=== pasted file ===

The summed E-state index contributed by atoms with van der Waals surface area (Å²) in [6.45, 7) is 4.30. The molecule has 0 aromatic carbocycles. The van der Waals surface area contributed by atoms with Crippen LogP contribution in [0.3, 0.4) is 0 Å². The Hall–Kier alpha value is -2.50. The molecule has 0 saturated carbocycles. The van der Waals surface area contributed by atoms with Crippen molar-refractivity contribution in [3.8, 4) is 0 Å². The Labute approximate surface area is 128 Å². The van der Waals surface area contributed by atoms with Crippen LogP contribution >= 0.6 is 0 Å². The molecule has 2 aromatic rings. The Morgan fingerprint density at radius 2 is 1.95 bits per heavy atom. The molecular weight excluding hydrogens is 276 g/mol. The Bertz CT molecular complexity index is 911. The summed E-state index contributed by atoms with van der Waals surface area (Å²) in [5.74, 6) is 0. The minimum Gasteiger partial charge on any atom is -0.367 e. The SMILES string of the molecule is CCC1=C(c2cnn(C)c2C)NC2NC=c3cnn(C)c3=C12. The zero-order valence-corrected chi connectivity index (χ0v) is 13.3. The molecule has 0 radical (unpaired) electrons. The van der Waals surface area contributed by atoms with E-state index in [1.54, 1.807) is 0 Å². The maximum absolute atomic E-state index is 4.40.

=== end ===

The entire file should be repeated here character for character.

The summed E-state index contributed by atoms with van der Waals surface area (Å²) in [6.45, 7) is 4.30. The molecule has 0 aromatic carbocycles. The van der Waals surface area contributed by atoms with Crippen LogP contribution in [0.3, 0.4) is 0 Å². The Hall–Kier alpha value is -2.50. The molecule has 0 saturated carbocycles. The van der Waals surface area contributed by atoms with Crippen molar-refractivity contribution in [3.8, 4) is 0 Å². The Labute approximate surface area is 128 Å². The van der Waals surface area contributed by atoms with Crippen LogP contribution >= 0.6 is 0 Å². The molecule has 2 aromatic rings. The Morgan fingerprint density at radius 2 is 1.95 bits per heavy atom. The molecular weight excluding hydrogens is 276 g/mol. The Bertz CT molecular complexity index is 911. The summed E-state index contributed by atoms with van der Waals surface area (Å²) in [5.74, 6) is 0. The minimum Gasteiger partial charge on any atom is -0.367 e. The SMILES string of the molecule is CCC1=C(c2cnn(C)c2C)NC2NC=c3cnn(C)c3=C12. The zero-order valence-corrected chi connectivity index (χ0v) is 13.3. The molecule has 0 radical (unpaired) electrons. The van der Waals surface area contributed by atoms with E-state index in [1.54, 1.807) is 0 Å². The maximum absolute atomic E-state index is 4.40.